FDA restricts sale of Essure birth control after thousands of complaints

FDA restricts sale of Essure birth control after thousands of complaints
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The Food & Drug Administration issued an order Monday restricting the sale and distribution of a brand of permanent birth control after years of receiving complaints about its side effects. 

Essure, manufactured by Bayer, will now only be sold to health-care facilities that provide full information about the device's risks and benefits, the FDA said. 

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Essure is the only permanently implanted birth control device on the market that doesn't require a surgical incision.

The birth control was approved in 2002, but given the strongest safety warning label in 2016 following thousands of complaints from women who said it caused pelvic pain, hair loss, muscle weakness, perforation of the uterus and other issues.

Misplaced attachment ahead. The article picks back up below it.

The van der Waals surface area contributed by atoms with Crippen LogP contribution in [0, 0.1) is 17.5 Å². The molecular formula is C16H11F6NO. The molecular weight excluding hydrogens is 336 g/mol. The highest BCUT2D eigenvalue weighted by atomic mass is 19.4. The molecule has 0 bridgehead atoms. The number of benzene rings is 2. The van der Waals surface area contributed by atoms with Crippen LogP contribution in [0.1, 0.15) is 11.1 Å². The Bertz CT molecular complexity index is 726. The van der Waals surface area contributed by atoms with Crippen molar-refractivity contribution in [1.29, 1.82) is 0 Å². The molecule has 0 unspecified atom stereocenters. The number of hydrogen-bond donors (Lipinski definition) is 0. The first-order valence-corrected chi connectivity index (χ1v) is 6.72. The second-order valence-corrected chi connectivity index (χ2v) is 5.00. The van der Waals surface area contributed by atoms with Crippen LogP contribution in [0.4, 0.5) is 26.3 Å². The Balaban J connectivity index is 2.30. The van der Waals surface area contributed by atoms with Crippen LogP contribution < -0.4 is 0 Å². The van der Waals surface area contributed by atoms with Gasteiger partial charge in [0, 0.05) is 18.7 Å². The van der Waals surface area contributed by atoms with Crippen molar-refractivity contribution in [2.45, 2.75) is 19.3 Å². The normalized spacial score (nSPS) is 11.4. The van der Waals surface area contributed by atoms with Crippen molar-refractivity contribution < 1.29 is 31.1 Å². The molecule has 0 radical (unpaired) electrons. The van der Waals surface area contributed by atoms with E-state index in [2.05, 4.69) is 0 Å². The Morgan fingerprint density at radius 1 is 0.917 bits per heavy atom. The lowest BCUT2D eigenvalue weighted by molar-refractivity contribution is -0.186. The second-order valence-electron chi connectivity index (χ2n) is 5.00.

The FDA last month said it received nearly 12,000 medical reports in 2017 related to Essure.  

Bayer could face civil or criminal penalties if it doesn't comply with the new rules. 

“We take the concerns of all women affected by Essure very seriously," FDA Commissioner Scott Gottlieb said in a statement Monday. 

"I’ve personally had the opportunity to meet with several women and hear their important concerns about this product. Despite previous efforts to alert women to the potential complications of Essure, we know that some patients still aren’t receiving this important information. That is simply unacceptable. Every single woman receiving this device should fully understand the associated risks.”

Patient advocacy groups and lawmakers have called for the FDA to remove the device from the market. 

The company is facing more than 10,000 lawsuits in the U.S.